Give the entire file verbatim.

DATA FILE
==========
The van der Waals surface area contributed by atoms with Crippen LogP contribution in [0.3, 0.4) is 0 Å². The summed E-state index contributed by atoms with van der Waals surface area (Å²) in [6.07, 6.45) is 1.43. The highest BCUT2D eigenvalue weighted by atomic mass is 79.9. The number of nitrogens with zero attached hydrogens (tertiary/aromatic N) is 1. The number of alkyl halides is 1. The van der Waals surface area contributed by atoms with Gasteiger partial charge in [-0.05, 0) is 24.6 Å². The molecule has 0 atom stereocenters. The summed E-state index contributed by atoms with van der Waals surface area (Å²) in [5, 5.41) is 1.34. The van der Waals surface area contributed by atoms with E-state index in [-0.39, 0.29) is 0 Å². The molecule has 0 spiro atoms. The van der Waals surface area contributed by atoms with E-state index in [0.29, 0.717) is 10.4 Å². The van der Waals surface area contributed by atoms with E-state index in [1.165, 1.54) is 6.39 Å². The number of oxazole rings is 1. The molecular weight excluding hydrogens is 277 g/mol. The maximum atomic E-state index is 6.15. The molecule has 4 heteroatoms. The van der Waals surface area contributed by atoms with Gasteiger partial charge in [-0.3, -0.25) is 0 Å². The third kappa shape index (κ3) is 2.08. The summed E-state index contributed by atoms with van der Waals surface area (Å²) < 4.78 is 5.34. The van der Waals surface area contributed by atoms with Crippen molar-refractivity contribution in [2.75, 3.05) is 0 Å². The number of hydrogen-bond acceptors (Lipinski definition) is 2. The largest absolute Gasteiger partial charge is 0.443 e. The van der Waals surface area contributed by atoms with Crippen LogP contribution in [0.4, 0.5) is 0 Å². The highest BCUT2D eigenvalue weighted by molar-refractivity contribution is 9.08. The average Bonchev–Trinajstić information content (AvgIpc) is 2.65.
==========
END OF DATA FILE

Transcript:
The van der Waals surface area contributed by atoms with Crippen LogP contribution in [0.3, 0.4) is 0 Å². The summed E-state index contributed by atoms with van der Waals surface area (Å²) in [6.07, 6.45) is 1.43. The highest BCUT2D eigenvalue weighted by atomic mass is 79.9. The number of nitrogens with zero attached hydrogens (tertiary/aromatic N) is 1. The number of alkyl halides is 1. The van der Waals surface area contributed by atoms with Gasteiger partial charge in [-0.05, 0) is 24.6 Å². The molecule has 0 atom stereocenters. The summed E-state index contributed by atoms with van der Waals surface area (Å²) in [5, 5.41) is 1.34. The van der Waals surface area contributed by atoms with E-state index in [-0.39, 0.29) is 0 Å². The molecule has 0 spiro atoms. The van der Waals surface area contributed by atoms with E-state index in [0.29, 0.717) is 10.4 Å². The van der Waals surface area contributed by atoms with E-state index in [1.165, 1.54) is 6.39 Å². The number of oxazole rings is 1. The molecular weight excluding hydrogens is 277 g/mol. The maximum atomic E-state index is 6.15. The molecule has 4 heteroatoms. The van der Waals surface area contributed by atoms with Gasteiger partial charge in [-0.3, -0.25) is 0 Å². The third kappa shape index (κ3) is 2.08. The summed E-state index contributed by atoms with van der Waals surface area (Å²) < 4.78 is 5.34. The van der Waals surface area contributed by atoms with Crippen molar-refractivity contribution in [2.75, 3.05) is 0 Å². The number of hydrogen-bond acceptors (Lipinski definition) is 2. The largest absolute Gasteiger partial charge is 0.443 e. The van der Waals surface area contributed by atoms with Crippen LogP contribution in [0.4, 0.5) is 0 Å². The highest BCUT2D eigenvalue weighted by molar-refractivity contribution is 9.08. The average Bonchev–Trinajstić information content (AvgIpc) is 2.65.